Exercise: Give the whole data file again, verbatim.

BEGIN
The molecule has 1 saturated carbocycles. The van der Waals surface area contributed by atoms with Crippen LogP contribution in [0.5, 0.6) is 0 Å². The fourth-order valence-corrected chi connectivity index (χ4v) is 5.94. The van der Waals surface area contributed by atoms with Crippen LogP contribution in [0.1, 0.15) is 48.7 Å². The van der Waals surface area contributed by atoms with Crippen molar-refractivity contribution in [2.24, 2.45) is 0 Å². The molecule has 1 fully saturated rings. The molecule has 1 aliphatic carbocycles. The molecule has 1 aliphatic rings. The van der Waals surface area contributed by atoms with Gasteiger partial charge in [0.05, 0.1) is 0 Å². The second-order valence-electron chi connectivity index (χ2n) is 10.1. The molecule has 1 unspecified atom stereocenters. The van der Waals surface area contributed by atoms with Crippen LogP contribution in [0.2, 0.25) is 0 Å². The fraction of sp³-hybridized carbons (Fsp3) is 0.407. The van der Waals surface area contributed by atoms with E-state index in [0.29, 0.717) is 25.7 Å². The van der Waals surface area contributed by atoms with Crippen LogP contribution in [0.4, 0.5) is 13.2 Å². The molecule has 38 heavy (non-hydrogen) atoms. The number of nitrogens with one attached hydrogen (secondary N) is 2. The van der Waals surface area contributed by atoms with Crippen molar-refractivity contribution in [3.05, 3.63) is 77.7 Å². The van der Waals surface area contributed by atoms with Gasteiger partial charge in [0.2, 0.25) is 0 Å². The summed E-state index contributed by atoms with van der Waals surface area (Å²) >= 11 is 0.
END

The molecule has 1 saturated carbocycles. The van der Waals surface area contributed by atoms with Crippen LogP contribution in [0.5, 0.6) is 0 Å². The fourth-order valence-corrected chi connectivity index (χ4v) is 5.94. The van der Waals surface area contributed by atoms with Crippen LogP contribution in [0.1, 0.15) is 48.7 Å². The van der Waals surface area contributed by atoms with Crippen molar-refractivity contribution in [2.24, 2.45) is 0 Å². The molecule has 1 fully saturated rings. The molecule has 1 aliphatic carbocycles. The molecule has 1 aliphatic rings. The van der Waals surface area contributed by atoms with Gasteiger partial charge in [0.05, 0.1) is 0 Å². The second-order valence-electron chi connectivity index (χ2n) is 10.1. The molecule has 1 unspecified atom stereocenters. The van der Waals surface area contributed by atoms with Crippen LogP contribution in [0.2, 0.25) is 0 Å². The fraction of sp³-hybridized carbons (Fsp3) is 0.407. The van der Waals surface area contributed by atoms with E-state index in [0.29, 0.717) is 25.7 Å². The van der Waals surface area contributed by atoms with Crippen LogP contribution in [0.4, 0.5) is 13.2 Å². The molecule has 38 heavy (non-hydrogen) atoms. The number of nitrogens with one attached hydrogen (secondary N) is 2. The van der Waals surface area contributed by atoms with Crippen molar-refractivity contribution in [3.05, 3.63) is 77.7 Å². The van der Waals surface area contributed by atoms with Gasteiger partial charge in [0.2, 0.25) is 0 Å². The summed E-state index contributed by atoms with van der Waals surface area (Å²) >= 11 is 0.